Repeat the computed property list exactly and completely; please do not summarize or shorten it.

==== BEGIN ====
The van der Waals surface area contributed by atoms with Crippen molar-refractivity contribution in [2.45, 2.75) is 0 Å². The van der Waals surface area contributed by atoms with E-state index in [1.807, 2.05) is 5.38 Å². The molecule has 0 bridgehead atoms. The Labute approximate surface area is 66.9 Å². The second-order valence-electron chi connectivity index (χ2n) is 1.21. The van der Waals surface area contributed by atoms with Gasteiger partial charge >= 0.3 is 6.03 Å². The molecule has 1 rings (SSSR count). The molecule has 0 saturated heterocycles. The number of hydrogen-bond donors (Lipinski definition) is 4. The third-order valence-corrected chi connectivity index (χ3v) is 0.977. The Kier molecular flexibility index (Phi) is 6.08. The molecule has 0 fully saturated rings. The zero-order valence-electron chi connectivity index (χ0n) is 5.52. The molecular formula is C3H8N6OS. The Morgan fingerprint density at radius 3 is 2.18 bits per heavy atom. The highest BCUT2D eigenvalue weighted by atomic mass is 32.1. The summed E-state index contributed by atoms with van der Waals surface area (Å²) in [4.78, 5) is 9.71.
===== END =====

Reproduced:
The van der Waals surface area contributed by atoms with Crippen molar-refractivity contribution in [2.45, 2.75) is 0 Å². The van der Waals surface area contributed by atoms with E-state index in [1.807, 2.05) is 5.38 Å². The molecule has 0 bridgehead atoms. The Labute approximate surface area is 66.9 Å². The second-order valence-electron chi connectivity index (χ2n) is 1.21. The van der Waals surface area contributed by atoms with Gasteiger partial charge >= 0.3 is 6.03 Å². The molecule has 1 rings (SSSR count). The molecule has 0 saturated heterocycles. The number of hydrogen-bond donors (Lipinski definition) is 4. The third-order valence-corrected chi connectivity index (χ3v) is 0.977. The Kier molecular flexibility index (Phi) is 6.08. The molecule has 0 fully saturated rings. The zero-order valence-electron chi connectivity index (χ0n) is 5.52. The molecular formula is C3H8N6OS. The Morgan fingerprint density at radius 3 is 2.18 bits per heavy atom. The highest BCUT2D eigenvalue weighted by atomic mass is 32.1. The summed E-state index contributed by atoms with van der Waals surface area (Å²) in [4.78, 5) is 9.71.